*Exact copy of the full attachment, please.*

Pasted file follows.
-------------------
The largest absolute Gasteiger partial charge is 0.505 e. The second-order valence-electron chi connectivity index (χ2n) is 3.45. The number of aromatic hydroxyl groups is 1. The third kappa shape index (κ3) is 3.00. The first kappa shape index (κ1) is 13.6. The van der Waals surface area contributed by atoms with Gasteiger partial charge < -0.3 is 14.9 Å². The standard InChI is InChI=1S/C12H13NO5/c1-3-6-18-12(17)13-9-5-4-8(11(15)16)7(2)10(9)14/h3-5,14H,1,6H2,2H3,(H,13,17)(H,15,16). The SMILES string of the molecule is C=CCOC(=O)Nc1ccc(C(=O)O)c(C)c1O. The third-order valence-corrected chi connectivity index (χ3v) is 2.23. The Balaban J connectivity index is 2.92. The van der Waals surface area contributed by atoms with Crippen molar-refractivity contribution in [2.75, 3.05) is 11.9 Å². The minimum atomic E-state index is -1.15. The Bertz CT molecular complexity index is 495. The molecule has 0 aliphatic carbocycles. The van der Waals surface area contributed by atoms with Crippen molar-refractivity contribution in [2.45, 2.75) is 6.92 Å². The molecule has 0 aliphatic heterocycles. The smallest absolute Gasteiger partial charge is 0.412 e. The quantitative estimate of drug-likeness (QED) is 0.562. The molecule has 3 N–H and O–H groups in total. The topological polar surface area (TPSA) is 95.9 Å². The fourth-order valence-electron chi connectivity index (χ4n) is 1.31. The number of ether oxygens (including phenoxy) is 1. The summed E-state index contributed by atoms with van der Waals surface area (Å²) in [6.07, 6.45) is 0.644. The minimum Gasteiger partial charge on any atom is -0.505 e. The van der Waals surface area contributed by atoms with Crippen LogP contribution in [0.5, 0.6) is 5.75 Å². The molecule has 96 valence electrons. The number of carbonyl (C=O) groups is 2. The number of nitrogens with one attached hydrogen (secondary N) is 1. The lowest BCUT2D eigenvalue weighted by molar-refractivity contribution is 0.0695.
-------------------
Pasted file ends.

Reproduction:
The largest absolute Gasteiger partial charge is 0.505 e. The second-order valence-electron chi connectivity index (χ2n) is 3.45. The number of aromatic hydroxyl groups is 1. The third kappa shape index (κ3) is 3.00. The first kappa shape index (κ1) is 13.6. The van der Waals surface area contributed by atoms with Gasteiger partial charge < -0.3 is 14.9 Å². The standard InChI is InChI=1S/C12H13NO5/c1-3-6-18-12(17)13-9-5-4-8(11(15)16)7(2)10(9)14/h3-5,14H,1,6H2,2H3,(H,13,17)(H,15,16). The SMILES string of the molecule is C=CCOC(=O)Nc1ccc(C(=O)O)c(C)c1O. The third-order valence-corrected chi connectivity index (χ3v) is 2.23. The Balaban J connectivity index is 2.92. The van der Waals surface area contributed by atoms with Crippen molar-refractivity contribution in [2.75, 3.05) is 11.9 Å². The minimum atomic E-state index is -1.15. The Bertz CT molecular complexity index is 495. The molecule has 0 aliphatic carbocycles. The van der Waals surface area contributed by atoms with Crippen molar-refractivity contribution in [2.45, 2.75) is 6.92 Å². The molecule has 0 aliphatic heterocycles. The smallest absolute Gasteiger partial charge is 0.412 e. The quantitative estimate of drug-likeness (QED) is 0.562. The molecule has 3 N–H and O–H groups in total. The topological polar surface area (TPSA) is 95.9 Å². The fourth-order valence-electron chi connectivity index (χ4n) is 1.31. The number of ether oxygens (including phenoxy) is 1. The summed E-state index contributed by atoms with van der Waals surface area (Å²) in [6.07, 6.45) is 0.644. The minimum Gasteiger partial charge on any atom is -0.505 e. The van der Waals surface area contributed by atoms with Crippen LogP contribution in [0.5, 0.6) is 5.75 Å². The molecule has 96 valence electrons. The number of carbonyl (C=O) groups is 2. The number of nitrogens with one attached hydrogen (secondary N) is 1. The lowest BCUT2D eigenvalue weighted by molar-refractivity contribution is 0.0695.